School Library Journal
Gr 8 Up-This action-packed, multifaceted, character-rich story describes the shocking realities of the slave trade and plantation life while portraying the perseverance, resourcefulness, and triumph of the human spirit. Amari is a 15-year-old Ashanti girl who is happily anticipating her marriage to Besa. Then, slavers arrive in her village, slaughter her family, and shatter her world. Shackled, frightened, and despondent, she is led to the Cape Coast where she is branded and forced onto a "boat of death" for the infamous Middle Passage to the Carolinas. There, Percival Derby buys her as a gift for his son's 16th birthday. Trust and friendship develop between Amari and Polly, a white indentured servant, and when their mistress gives birth to a black baby, the teens try to cover up Mrs. Derby's transgression. However, Mr. Derby's brutal fury spurs them to escape toward the rumored freedom of Fort Mose, a Spanish colony in Florida. Although the narrative focuses alternately on Amari and Polly, the story is primarily Amari's, and her pain, hope, and determination are acute. Cruel white stereotypes abound except for the plantation's mistress, whose love is colorblind; the doctor who provides the ruse for the girls' escape; and the Irish woman who gives the fugitives a horse and wagon. As readers embrace Amari and Polly, they will better understand the impact of human exploitation and suffering throughout history. In addition, they will gain a deeper knowledge of slavery, indentured servitude, and 18th-century sanctuaries for runaway slaves.-Gerry Larson, Durham School of the Arts, NC Copyright 2005 Reed Business Information.
Kirkus Reviews
Poignant and harrowing, this narrative of early America alternates between the voices of enslaved Amari and indentured servant Polly, building a believable interracial friendship centered on the common goal of freedom. Amari is captured from her idyllic home in Africa, and sold into slavery in the New World. While accounts of the attack on the tribe and the Middle Passage are ephemeral, the story hits its stride upon Amari's arrival in colonial South Carolina. At the slave auction, the reader is introduced to Amari's new masters and Polly, who is a new servant in their household. Polly initially dislikes the African slaves, viewing them as strange competition for limited work, yet grows to sympathize with Amari's plight when she is repeatedly raped by the master's son, Clay. Polly's cynicism and realistic outlook on life provides a welcome contrast to the lost innocence of Amari, whose voice often disappears beneath the misery of her circumstances (save for in one unforgettable passage at the end, where she encounters her betrothed from her village, and mourns the loss of what might have been). Sobering, yet essential. (Historical fiction. YA)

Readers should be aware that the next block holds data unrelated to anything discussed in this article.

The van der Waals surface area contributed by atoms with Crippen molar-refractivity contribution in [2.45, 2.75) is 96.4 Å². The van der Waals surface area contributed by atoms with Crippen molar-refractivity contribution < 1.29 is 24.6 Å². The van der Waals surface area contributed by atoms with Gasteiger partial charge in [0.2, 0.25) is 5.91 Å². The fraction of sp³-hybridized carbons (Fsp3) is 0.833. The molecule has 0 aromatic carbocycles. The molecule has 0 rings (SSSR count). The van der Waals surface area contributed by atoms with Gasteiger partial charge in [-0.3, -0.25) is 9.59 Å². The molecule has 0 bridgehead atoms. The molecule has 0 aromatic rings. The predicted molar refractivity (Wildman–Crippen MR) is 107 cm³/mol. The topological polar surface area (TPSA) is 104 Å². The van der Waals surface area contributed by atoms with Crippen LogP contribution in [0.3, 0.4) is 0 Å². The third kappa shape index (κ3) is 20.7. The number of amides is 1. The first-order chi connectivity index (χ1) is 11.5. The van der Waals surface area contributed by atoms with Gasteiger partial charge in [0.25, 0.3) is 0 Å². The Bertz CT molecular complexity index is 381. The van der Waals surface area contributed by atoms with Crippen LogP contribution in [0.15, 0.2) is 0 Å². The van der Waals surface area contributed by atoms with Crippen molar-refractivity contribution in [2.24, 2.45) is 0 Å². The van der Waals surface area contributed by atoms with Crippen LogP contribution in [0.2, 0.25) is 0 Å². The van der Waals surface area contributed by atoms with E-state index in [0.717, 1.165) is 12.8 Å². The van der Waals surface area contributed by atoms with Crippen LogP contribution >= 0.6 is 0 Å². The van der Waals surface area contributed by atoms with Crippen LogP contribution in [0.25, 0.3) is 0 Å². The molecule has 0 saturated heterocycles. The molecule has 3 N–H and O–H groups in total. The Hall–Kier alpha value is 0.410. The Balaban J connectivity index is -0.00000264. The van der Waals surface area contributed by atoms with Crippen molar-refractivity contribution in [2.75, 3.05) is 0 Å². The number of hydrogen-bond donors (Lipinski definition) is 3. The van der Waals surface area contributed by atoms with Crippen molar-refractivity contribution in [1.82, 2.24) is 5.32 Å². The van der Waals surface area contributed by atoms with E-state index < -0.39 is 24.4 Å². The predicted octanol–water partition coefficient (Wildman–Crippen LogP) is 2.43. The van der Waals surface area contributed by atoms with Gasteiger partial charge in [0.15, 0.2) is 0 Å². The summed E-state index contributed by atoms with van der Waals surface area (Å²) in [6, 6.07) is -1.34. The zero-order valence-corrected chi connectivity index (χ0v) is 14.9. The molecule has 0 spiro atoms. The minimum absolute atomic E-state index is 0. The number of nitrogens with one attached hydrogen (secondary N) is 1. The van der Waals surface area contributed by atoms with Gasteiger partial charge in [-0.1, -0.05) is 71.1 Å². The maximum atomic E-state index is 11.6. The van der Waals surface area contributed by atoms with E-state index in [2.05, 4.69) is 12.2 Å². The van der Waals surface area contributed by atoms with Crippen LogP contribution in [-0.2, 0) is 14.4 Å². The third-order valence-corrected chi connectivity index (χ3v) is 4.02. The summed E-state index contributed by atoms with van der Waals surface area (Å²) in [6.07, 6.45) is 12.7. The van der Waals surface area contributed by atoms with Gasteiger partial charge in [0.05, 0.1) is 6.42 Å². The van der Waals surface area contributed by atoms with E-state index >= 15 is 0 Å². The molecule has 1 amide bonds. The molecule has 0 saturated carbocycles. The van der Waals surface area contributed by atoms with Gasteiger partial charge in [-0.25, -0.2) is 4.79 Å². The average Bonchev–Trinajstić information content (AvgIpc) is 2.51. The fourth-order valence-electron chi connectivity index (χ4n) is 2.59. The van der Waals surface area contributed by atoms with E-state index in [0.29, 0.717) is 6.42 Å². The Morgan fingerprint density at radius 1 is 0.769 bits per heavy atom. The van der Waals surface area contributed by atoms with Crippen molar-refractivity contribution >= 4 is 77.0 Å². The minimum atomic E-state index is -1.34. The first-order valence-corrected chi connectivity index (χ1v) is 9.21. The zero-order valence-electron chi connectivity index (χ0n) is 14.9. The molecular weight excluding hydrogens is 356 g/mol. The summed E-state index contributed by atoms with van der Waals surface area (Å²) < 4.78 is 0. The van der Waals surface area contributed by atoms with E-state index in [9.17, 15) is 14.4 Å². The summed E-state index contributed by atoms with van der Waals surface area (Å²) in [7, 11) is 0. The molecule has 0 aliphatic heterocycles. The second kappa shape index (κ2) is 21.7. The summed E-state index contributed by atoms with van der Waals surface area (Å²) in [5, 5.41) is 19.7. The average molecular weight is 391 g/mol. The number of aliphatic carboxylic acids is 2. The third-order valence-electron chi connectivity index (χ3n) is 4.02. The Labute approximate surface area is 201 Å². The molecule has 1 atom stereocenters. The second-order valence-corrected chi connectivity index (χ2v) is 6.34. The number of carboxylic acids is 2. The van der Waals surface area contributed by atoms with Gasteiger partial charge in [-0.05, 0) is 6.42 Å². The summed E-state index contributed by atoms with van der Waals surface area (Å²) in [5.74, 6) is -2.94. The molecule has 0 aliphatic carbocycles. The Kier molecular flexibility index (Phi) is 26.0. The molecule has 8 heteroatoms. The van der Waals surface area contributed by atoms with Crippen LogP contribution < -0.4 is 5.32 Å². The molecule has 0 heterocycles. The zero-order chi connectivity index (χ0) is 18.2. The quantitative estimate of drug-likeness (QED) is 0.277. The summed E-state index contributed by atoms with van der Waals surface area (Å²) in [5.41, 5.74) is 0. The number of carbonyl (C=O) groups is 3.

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Product Details

  • ISBN-13: 9781416953487
  • Publisher: Atheneum Books for Young Readers
  • Publication date: 1/1/2008
  • Edition description: Reprint
  • Pages: 336
  • Sales rank: 60,107
  • Age range: 14 - 17 Years
  • Product dimensions: 5.60 (w) x 0.90 (h) x 8.30 (d)

Meet the Author

Sharon M. Draper is a New York Times bestselling author who has received the Coretta Scott King Award for both Copper Sun and Forged by Fire. Her Out of My Mind has won multiple awards and is a New York Times bestseller. She lives in Cincinnati, Ohio, where she taught high school English for twenty-five years and was named National Teacher of the Year. Visit her at SharonDraper.com.

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Read an Excerpt

Copper Sun


By Sharon M. Draper

Atheneum

Copyright © 2006 Sharon M. Draper
All right reserved.

ISBN: 0689821816

Chapter One: Amari and Besa

"What are you doing up there, Kwasi?" Amari asked her eight-year-old brother with a laugh. He had his legs wrapped around the trunk of the top of a coconut tree.

"For once I want to look a giraffe in the eye!" he shouted. "I wish to ask her what she has seen in her travels."

"What kind of warrior speaks to giraffes?" Amari teased. She loved listening to her brother's tales -- everything was an adventure to him.

"A wise one," he replied mysteriously, "one who can see who is coming down the path to our village."

"Well, you look like a little monkey. Since you're up there, grab a coconut for Mother, but come down before you hurt yourself."

Kwasi scrambled down and tossed the coconut at his sister.

"You should thank me, Amari, for my treetop adventure!" He grinned mischievously.

"Why?" she asked.

"I saw Besa walking through the forest, heading this way! I have seen how you tremble like a dove when he is near."